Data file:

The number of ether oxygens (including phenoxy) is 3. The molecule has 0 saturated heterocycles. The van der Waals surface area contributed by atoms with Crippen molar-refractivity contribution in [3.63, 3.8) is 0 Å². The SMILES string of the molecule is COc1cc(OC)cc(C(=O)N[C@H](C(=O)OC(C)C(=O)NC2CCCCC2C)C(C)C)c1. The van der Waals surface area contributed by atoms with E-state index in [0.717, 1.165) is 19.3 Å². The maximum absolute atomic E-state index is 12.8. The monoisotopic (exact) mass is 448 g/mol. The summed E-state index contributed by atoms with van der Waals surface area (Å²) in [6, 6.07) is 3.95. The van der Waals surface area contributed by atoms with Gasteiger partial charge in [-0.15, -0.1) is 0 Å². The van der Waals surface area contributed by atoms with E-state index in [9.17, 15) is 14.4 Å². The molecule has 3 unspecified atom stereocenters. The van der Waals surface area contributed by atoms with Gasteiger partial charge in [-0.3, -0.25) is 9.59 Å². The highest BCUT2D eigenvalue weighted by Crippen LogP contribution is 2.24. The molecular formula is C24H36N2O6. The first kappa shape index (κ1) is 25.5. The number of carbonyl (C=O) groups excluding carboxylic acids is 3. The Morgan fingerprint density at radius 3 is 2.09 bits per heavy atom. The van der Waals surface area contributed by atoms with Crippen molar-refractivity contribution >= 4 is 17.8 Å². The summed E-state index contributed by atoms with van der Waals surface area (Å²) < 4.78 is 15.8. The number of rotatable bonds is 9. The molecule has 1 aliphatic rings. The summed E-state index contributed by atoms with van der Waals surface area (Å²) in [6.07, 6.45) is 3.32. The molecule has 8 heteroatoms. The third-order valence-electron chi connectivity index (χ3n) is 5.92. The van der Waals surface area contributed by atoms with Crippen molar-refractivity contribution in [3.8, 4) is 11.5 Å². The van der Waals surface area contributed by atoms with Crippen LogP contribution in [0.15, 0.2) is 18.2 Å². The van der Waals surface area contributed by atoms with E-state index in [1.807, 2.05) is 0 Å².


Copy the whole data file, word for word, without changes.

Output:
The number of ether oxygens (including phenoxy) is 3. The molecule has 0 saturated heterocycles. The van der Waals surface area contributed by atoms with Crippen molar-refractivity contribution in [3.63, 3.8) is 0 Å². The SMILES string of the molecule is COc1cc(OC)cc(C(=O)N[C@H](C(=O)OC(C)C(=O)NC2CCCCC2C)C(C)C)c1. The van der Waals surface area contributed by atoms with E-state index in [0.717, 1.165) is 19.3 Å². The maximum absolute atomic E-state index is 12.8. The monoisotopic (exact) mass is 448 g/mol. The summed E-state index contributed by atoms with van der Waals surface area (Å²) in [6, 6.07) is 3.95. The van der Waals surface area contributed by atoms with Gasteiger partial charge in [-0.15, -0.1) is 0 Å². The van der Waals surface area contributed by atoms with E-state index in [9.17, 15) is 14.4 Å². The molecule has 3 unspecified atom stereocenters. The van der Waals surface area contributed by atoms with Gasteiger partial charge in [-0.3, -0.25) is 9.59 Å². The highest BCUT2D eigenvalue weighted by Crippen LogP contribution is 2.24. The molecular formula is C24H36N2O6. The first kappa shape index (κ1) is 25.5. The number of carbonyl (C=O) groups excluding carboxylic acids is 3. The Morgan fingerprint density at radius 3 is 2.09 bits per heavy atom. The van der Waals surface area contributed by atoms with Crippen molar-refractivity contribution >= 4 is 17.8 Å². The summed E-state index contributed by atoms with van der Waals surface area (Å²) < 4.78 is 15.8. The number of rotatable bonds is 9. The molecule has 1 aliphatic rings. The summed E-state index contributed by atoms with van der Waals surface area (Å²) in [6.07, 6.45) is 3.32. The molecule has 8 heteroatoms. The third-order valence-electron chi connectivity index (χ3n) is 5.92. The van der Waals surface area contributed by atoms with Crippen molar-refractivity contribution in [3.8, 4) is 11.5 Å². The van der Waals surface area contributed by atoms with Crippen LogP contribution in [0.15, 0.2) is 18.2 Å². The van der Waals surface area contributed by atoms with E-state index in [1.807, 2.05) is 0 Å².